The NZFC financed short film, The Six Dollar Fifty Man, was selected for competition at the most important film festival in the world, the 62nd Festival De Cannes. 

It was the second time filmmakers Mark Albiston and Louis Sutherland had a short film selected for the revered Festival, with their first short, Run, chosen for the Cannes Official Competition in 2007. Run went on to receive an Honourable Mention there.

Christian Jeune, Festival De Cannes-Director of Film, said that in the history of the festival, New Zealand has had more short films selected for the Official Competition than any other country in the world apart from France.

Mark Albiston and Louis Sutherland wrote and directed The Six Dollar Fifty Man, a gutsy short film set in 1970’s coastal NZ. It follows Andy, an 8 year-old boy who retreats into a make believe world to deal with playground bullying.  When Andy gets in trouble with the headmaster, he realises that to save himself and his only friend Mary, he must face up to the real world.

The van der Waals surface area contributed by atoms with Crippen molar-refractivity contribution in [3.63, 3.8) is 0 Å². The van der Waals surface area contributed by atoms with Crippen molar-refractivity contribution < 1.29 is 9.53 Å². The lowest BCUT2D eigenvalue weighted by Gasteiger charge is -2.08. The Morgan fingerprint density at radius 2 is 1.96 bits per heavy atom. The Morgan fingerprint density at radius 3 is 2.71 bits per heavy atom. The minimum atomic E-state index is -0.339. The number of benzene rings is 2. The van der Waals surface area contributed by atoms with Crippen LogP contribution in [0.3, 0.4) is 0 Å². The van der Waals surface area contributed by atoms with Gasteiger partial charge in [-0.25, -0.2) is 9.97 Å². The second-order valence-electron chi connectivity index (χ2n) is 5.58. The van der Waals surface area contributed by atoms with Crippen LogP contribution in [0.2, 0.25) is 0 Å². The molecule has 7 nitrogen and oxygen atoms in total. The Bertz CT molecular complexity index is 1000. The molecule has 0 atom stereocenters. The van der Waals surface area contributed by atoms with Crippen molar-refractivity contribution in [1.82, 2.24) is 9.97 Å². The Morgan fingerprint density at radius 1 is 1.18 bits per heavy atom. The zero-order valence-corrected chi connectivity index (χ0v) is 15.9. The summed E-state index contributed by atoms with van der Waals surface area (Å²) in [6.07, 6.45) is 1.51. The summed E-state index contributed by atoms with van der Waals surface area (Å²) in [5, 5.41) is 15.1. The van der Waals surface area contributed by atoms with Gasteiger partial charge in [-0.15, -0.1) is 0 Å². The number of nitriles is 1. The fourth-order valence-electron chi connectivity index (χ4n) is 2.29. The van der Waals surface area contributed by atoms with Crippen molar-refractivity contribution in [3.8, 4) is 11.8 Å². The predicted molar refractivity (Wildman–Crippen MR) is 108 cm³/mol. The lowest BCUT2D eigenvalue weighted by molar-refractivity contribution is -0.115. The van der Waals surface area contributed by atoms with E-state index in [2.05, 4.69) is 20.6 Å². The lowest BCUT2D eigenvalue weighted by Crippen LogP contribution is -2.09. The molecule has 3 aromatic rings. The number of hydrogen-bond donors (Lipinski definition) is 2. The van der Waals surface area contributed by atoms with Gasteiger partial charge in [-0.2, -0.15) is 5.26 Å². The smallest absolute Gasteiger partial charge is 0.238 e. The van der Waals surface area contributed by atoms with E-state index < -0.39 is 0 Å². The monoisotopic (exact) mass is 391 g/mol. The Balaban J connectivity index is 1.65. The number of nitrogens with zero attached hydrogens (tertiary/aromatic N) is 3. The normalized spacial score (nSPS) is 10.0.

The Six Dollar Fifty Man continues a body of work by the filmmakers exploring the depths of the human spirit.  The inspiration for the film came from Sutherland and Albiston’s experiences growing up on the Kapiti Coast in New Zealand. It is based on Albiston’s real attempt as a child to run away from Raumati South school.

The Six Dollar Fifty Man was produced by Wendy Cuthbert. It was executive produced by Shuchi Kothari and Sarina Pearson of Nomadz Unlimited.

Technical Info: 
Colour, 35mm, 1.2:35,Dolby Digital SRD 5.1
Production Year: 
Production Company: 
Sticky Pictures Ltd.
2009 - 'Special Distinction' Festival de Cannes, 'Best International Short Fiction' Expresion en Corto, 'Best Short Film' Qantas Film & Television Awards. 2010 - 'Special Mention' Berlin Film Festival, 'Special Jury Award' New York Children's International Film Festival.
Sales Agent: 
NZ Film